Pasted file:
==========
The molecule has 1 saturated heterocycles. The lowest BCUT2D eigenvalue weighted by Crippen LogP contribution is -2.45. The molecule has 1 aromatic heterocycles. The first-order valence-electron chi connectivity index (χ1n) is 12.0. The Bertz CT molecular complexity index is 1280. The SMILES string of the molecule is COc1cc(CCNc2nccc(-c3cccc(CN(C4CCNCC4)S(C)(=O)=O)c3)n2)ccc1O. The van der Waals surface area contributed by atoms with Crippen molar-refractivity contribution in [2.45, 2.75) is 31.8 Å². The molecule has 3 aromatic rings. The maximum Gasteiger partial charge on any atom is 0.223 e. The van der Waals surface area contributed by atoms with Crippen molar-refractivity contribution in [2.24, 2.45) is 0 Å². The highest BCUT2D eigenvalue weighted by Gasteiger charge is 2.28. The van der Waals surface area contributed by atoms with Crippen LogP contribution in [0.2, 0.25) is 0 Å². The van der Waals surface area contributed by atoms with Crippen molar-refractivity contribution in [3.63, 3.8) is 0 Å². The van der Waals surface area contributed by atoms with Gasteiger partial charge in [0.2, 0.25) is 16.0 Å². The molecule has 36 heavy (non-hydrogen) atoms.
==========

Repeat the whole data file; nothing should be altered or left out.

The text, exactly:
The molecule has 1 saturated heterocycles. The lowest BCUT2D eigenvalue weighted by Crippen LogP contribution is -2.45. The molecule has 1 aromatic heterocycles. The first-order valence-electron chi connectivity index (χ1n) is 12.0. The Bertz CT molecular complexity index is 1280. The SMILES string of the molecule is COc1cc(CCNc2nccc(-c3cccc(CN(C4CCNCC4)S(C)(=O)=O)c3)n2)ccc1O. The van der Waals surface area contributed by atoms with Crippen molar-refractivity contribution in [2.45, 2.75) is 31.8 Å². The molecule has 3 aromatic rings. The maximum Gasteiger partial charge on any atom is 0.223 e. The van der Waals surface area contributed by atoms with Crippen molar-refractivity contribution in [2.24, 2.45) is 0 Å². The highest BCUT2D eigenvalue weighted by Gasteiger charge is 2.28. The van der Waals surface area contributed by atoms with Crippen LogP contribution in [0.2, 0.25) is 0 Å². The van der Waals surface area contributed by atoms with Crippen molar-refractivity contribution in [3.63, 3.8) is 0 Å². The van der Waals surface area contributed by atoms with Gasteiger partial charge in [0.2, 0.25) is 16.0 Å². The molecule has 36 heavy (non-hydrogen) atoms.